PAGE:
Although LGBTQ Floridians remain unprotected by state laws, you can now bring complaints to the Florida Commission on Human Relations (FCHR) which will investigate discrimination in the workplace, housing, and public accommodations on the basis of sexual orientation and gender expression.
If the FCHR finds the complaint valid they will refer it to state agencies, and if no state protections exist to federal law enforcement agencies.
Trump called Bostock v. Clayton County a “shotgun blast to the face”. His administration had no intention of enforcing it even in its narrowest sense. On the contrary, the DOJ under Trump filed numerous friend of court briefs in state court cases favoring LGBTQ discrimination.
This essential step by the Florida FCHR gives LGBTQ Floridians further impetus to demand that their lawmakers enact legislation so they can be equally protected under state law.
Commissioner Monica Cepero, who made the motion to affirm the Bostock ruling, praised her colleagues for clarifying fundamental protections for the LGBTQ community.
“I couldn’t be more grateful to Governor Ron DeSantis for appointing me to the Florida Commission on Human Relations. It is noteworthy that the FCHR has recognized and embraced the Supreme Court’s 2020 Bostock ruling clarifying fundamental protections for the LGBTQ+ community. In my nearly 30 years of public service, I can’t think of many more significant milestones that I have been honored to be a part of. Discrimination in any form is unacceptable and I’m proud to be a part of a Commission that values equal treatment and has the courage to do the right thing to protect the residents of the State of Florida.”
Darren Dante Bonner, FCHR Investigator Specialist joined the zoom to clarify what the state agency can and can’t do. Mr. Bonner stressed that the FCHR has to receive the complaint from the individuals affected in a timely manner and preferably in writing for the process to start.
Report directly to the Floida FCHR fchr.myflorida.com
Report Discrimination: https://eqfl.org/discrimination_report
The Florida Commission on Human Relations statement.
“NOTICE: On June 15, 2020, the U.S. Supreme Court, in, Bostock v. Clayton County, Georgia, 140 S. Ct. 1731 (2020), held that Title VII’s prohibition on discrimination “because of…sex” covers discrimination on the basis of gender identity and sexual orientation. The Florida Commission on Human Relations (FCHR), as a Fair Employment Practice Agency under 29 C.F.R. sections 1601.70-1601.80, investigates employment discrimination under the Florida Civil Rights Act and Title VII, based on race, color, religion, sex, disability, national origin, age, and marital status. Therefore, the FCHR accepts claims of sex discrimination based on gender identity or sexual orientation for investigation in employment and public accommodations complaints. Furthermore, the FCHR investigates housing discrimination under the Florida Fair Housing Act and Title VIII, based upon race, color, national origin, religion, sex, familial status, and disability. The FCHR is committed to investigating housing violations based upon sex discrimination due to non-conformity with gender stereotypes.”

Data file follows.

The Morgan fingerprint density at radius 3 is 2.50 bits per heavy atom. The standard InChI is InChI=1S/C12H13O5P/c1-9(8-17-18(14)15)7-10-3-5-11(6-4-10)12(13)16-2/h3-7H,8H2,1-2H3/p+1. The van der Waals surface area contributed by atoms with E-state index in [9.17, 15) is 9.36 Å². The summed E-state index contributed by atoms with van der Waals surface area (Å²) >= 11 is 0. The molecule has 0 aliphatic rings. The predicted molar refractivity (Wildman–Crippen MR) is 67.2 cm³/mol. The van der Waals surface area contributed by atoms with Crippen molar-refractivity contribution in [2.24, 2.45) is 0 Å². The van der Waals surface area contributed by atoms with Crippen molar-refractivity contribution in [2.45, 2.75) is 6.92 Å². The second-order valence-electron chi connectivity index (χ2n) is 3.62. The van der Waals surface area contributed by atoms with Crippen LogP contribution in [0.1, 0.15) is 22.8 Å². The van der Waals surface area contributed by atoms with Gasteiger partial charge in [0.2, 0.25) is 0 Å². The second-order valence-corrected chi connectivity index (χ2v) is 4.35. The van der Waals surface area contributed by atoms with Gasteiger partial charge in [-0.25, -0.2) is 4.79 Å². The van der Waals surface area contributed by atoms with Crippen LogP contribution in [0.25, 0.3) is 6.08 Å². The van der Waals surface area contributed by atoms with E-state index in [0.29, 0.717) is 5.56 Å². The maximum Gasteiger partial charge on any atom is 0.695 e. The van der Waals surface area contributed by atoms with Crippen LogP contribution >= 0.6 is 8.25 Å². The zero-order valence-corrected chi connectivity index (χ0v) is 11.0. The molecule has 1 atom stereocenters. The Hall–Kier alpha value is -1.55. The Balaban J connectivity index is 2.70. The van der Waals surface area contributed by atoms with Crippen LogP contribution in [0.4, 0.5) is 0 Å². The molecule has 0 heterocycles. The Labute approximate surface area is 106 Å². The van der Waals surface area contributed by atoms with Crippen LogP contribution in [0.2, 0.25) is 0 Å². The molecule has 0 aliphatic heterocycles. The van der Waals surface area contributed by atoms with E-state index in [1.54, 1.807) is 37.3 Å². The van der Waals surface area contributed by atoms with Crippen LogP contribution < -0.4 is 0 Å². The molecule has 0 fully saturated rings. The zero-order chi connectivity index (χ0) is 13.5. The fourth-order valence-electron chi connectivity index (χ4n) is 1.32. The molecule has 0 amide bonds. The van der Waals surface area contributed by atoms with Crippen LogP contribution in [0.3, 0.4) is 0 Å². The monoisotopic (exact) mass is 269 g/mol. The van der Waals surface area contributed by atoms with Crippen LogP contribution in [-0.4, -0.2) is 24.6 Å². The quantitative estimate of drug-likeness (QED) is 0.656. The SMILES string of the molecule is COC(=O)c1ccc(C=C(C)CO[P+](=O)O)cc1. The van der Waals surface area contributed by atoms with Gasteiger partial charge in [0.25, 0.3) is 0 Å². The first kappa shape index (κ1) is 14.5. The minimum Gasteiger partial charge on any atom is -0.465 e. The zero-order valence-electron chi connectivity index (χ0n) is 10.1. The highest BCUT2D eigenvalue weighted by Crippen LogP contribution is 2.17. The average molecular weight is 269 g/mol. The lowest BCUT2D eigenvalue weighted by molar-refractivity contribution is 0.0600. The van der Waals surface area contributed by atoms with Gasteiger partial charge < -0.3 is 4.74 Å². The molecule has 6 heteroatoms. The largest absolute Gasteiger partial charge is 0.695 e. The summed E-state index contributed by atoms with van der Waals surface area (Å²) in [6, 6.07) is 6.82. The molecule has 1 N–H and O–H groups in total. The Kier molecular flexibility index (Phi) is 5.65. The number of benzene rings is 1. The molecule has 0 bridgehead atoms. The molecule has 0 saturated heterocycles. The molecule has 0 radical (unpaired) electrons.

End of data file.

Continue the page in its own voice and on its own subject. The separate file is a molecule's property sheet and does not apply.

“On January 20, 2021, President Biden, by Executive Order, indicated that it is the policy of his administration to prevent and combat discrimination on the basis of gender identity or sexual orientation and to fully enforce Title VII and other laws that prohibit discrimination by having all federal agencies (defined as any authority of the United States that is an “agency” under 44 U.S.C. § 3502(1), other than those considered to be independent regulatory agencies, as defined in 44 U.S.C. § 3502(5)) review all existing orders, regulations, guidance documents, policies, programs, or other agency action that were promulgated or are administered under Title VII or any other statute or regulation that prohibits sex discrimination. The Florida Commission on Human Relations will be watching for guidance from its federal partners, the U.S. Equal Employment Opportunity Commission and the U.S. Department of Housing and Urban Development, that may revise, suspend, or rescind previous agency actions that would impact its current procedures or processes.”